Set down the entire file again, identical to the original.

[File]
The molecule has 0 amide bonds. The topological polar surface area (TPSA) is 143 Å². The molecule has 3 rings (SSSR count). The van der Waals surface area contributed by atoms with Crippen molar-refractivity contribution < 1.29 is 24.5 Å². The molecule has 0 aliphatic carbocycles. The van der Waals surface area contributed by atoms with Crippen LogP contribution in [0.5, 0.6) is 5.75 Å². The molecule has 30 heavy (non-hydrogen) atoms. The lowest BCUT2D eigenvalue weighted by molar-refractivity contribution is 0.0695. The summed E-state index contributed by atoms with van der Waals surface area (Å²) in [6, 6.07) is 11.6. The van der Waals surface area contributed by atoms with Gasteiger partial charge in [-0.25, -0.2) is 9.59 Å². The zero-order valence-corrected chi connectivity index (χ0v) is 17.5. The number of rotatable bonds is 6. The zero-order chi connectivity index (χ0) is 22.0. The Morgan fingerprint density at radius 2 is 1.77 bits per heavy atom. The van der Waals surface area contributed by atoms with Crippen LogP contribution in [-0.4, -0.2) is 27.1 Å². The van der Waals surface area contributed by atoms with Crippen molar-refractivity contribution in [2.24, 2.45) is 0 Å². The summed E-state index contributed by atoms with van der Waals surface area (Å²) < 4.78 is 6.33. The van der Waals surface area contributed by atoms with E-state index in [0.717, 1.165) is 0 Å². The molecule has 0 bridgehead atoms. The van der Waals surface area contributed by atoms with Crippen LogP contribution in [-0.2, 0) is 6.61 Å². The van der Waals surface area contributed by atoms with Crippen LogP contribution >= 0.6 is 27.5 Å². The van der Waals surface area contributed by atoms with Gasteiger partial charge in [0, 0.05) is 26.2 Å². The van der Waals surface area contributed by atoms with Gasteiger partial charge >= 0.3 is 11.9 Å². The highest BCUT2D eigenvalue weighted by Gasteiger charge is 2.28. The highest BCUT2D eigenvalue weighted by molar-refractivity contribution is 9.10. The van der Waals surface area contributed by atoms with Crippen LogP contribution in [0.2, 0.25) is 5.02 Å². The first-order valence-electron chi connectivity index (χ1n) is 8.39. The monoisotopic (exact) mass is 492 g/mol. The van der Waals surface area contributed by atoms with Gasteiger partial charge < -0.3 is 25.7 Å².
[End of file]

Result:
The molecule has 0 amide bonds. The topological polar surface area (TPSA) is 143 Å². The molecule has 3 rings (SSSR count). The van der Waals surface area contributed by atoms with Crippen molar-refractivity contribution < 1.29 is 24.5 Å². The molecule has 0 aliphatic carbocycles. The van der Waals surface area contributed by atoms with Crippen LogP contribution in [0.5, 0.6) is 5.75 Å². The molecule has 30 heavy (non-hydrogen) atoms. The lowest BCUT2D eigenvalue weighted by molar-refractivity contribution is 0.0695. The summed E-state index contributed by atoms with van der Waals surface area (Å²) in [6, 6.07) is 11.6. The van der Waals surface area contributed by atoms with Gasteiger partial charge in [-0.25, -0.2) is 9.59 Å². The zero-order valence-corrected chi connectivity index (χ0v) is 17.5. The number of rotatable bonds is 6. The zero-order chi connectivity index (χ0) is 22.0. The Morgan fingerprint density at radius 2 is 1.77 bits per heavy atom. The van der Waals surface area contributed by atoms with Crippen LogP contribution in [-0.4, -0.2) is 27.1 Å². The van der Waals surface area contributed by atoms with Crippen molar-refractivity contribution in [2.24, 2.45) is 0 Å². The summed E-state index contributed by atoms with van der Waals surface area (Å²) < 4.78 is 6.33. The van der Waals surface area contributed by atoms with E-state index in [0.717, 1.165) is 0 Å². The molecule has 0 bridgehead atoms. The van der Waals surface area contributed by atoms with Crippen LogP contribution in [-0.2, 0) is 6.61 Å². The van der Waals surface area contributed by atoms with Crippen LogP contribution >= 0.6 is 27.5 Å². The van der Waals surface area contributed by atoms with Gasteiger partial charge in [0, 0.05) is 26.2 Å². The van der Waals surface area contributed by atoms with Gasteiger partial charge >= 0.3 is 11.9 Å². The highest BCUT2D eigenvalue weighted by Gasteiger charge is 2.28. The highest BCUT2D eigenvalue weighted by molar-refractivity contribution is 9.10. The van der Waals surface area contributed by atoms with Crippen LogP contribution in [0.2, 0.25) is 5.02 Å². The first-order valence-electron chi connectivity index (χ1n) is 8.39. The monoisotopic (exact) mass is 492 g/mol. The van der Waals surface area contributed by atoms with Gasteiger partial charge < -0.3 is 25.7 Å².